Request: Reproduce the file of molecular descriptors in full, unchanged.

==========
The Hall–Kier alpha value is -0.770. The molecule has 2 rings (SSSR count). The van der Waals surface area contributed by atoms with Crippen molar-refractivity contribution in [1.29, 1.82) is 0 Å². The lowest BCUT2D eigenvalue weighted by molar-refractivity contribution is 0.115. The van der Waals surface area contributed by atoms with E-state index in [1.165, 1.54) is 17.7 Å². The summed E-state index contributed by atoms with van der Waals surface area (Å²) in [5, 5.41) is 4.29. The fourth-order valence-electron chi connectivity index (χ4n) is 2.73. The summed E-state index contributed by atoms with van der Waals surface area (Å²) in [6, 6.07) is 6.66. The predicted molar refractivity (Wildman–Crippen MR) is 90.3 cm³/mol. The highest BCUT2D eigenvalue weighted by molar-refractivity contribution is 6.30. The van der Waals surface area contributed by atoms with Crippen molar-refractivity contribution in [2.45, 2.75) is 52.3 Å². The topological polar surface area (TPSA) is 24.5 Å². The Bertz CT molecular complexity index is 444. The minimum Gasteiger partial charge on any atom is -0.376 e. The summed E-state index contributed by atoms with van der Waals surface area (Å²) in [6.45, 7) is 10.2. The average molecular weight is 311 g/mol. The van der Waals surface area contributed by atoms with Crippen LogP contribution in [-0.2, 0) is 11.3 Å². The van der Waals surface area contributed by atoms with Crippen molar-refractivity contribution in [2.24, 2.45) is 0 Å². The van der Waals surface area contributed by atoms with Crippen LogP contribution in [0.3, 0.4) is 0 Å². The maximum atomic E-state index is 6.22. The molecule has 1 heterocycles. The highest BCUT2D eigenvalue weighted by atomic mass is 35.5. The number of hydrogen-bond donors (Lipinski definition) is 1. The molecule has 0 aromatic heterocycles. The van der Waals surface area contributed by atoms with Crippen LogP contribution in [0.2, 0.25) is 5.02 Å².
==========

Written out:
The Hall–Kier alpha value is -0.770. The molecule has 2 rings (SSSR count). The van der Waals surface area contributed by atoms with Crippen molar-refractivity contribution in [1.29, 1.82) is 0 Å². The lowest BCUT2D eigenvalue weighted by molar-refractivity contribution is 0.115. The van der Waals surface area contributed by atoms with E-state index in [1.165, 1.54) is 17.7 Å². The summed E-state index contributed by atoms with van der Waals surface area (Å²) in [5, 5.41) is 4.29. The fourth-order valence-electron chi connectivity index (χ4n) is 2.73. The summed E-state index contributed by atoms with van der Waals surface area (Å²) in [6, 6.07) is 6.66. The predicted molar refractivity (Wildman–Crippen MR) is 90.3 cm³/mol. The highest BCUT2D eigenvalue weighted by molar-refractivity contribution is 6.30. The van der Waals surface area contributed by atoms with Crippen molar-refractivity contribution in [2.45, 2.75) is 52.3 Å². The topological polar surface area (TPSA) is 24.5 Å². The Bertz CT molecular complexity index is 444. The minimum Gasteiger partial charge on any atom is -0.376 e. The summed E-state index contributed by atoms with van der Waals surface area (Å²) in [6.45, 7) is 10.2. The average molecular weight is 311 g/mol. The van der Waals surface area contributed by atoms with Crippen LogP contribution in [-0.2, 0) is 11.3 Å². The van der Waals surface area contributed by atoms with Crippen molar-refractivity contribution in [2.24, 2.45) is 0 Å². The van der Waals surface area contributed by atoms with Crippen LogP contribution in [0.3, 0.4) is 0 Å². The maximum atomic E-state index is 6.22. The molecule has 1 heterocycles. The highest BCUT2D eigenvalue weighted by atomic mass is 35.5. The number of hydrogen-bond donors (Lipinski definition) is 1. The molecule has 0 aromatic heterocycles. The van der Waals surface area contributed by atoms with Crippen LogP contribution in [0.2, 0.25) is 5.02 Å².